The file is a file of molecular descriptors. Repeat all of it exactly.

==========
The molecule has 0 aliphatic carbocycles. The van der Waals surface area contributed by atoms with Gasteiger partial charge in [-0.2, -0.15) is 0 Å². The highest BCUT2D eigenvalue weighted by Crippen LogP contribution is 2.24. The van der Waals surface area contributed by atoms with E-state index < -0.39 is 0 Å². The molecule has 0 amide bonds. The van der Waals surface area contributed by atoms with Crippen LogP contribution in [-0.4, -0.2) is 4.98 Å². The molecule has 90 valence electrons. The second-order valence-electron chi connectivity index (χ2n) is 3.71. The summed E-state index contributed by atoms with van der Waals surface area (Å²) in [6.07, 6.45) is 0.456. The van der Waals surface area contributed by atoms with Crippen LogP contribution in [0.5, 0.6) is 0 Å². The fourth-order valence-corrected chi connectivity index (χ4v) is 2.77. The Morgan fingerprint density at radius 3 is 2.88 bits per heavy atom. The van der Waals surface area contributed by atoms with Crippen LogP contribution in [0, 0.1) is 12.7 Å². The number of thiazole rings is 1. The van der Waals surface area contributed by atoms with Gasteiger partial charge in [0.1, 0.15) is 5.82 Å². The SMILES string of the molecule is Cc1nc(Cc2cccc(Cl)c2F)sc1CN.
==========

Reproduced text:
The molecule has 0 aliphatic carbocycles. The van der Waals surface area contributed by atoms with Gasteiger partial charge in [-0.2, -0.15) is 0 Å². The highest BCUT2D eigenvalue weighted by Crippen LogP contribution is 2.24. The van der Waals surface area contributed by atoms with E-state index < -0.39 is 0 Å². The molecule has 0 amide bonds. The van der Waals surface area contributed by atoms with Crippen LogP contribution in [-0.4, -0.2) is 4.98 Å². The molecule has 90 valence electrons. The second-order valence-electron chi connectivity index (χ2n) is 3.71. The summed E-state index contributed by atoms with van der Waals surface area (Å²) in [6.07, 6.45) is 0.456. The van der Waals surface area contributed by atoms with Crippen LogP contribution in [0.5, 0.6) is 0 Å². The fourth-order valence-corrected chi connectivity index (χ4v) is 2.77. The Morgan fingerprint density at radius 3 is 2.88 bits per heavy atom. The van der Waals surface area contributed by atoms with Crippen LogP contribution in [0, 0.1) is 12.7 Å². The number of thiazole rings is 1. The van der Waals surface area contributed by atoms with Gasteiger partial charge in [0.1, 0.15) is 5.82 Å². The SMILES string of the molecule is Cc1nc(Cc2cccc(Cl)c2F)sc1CN.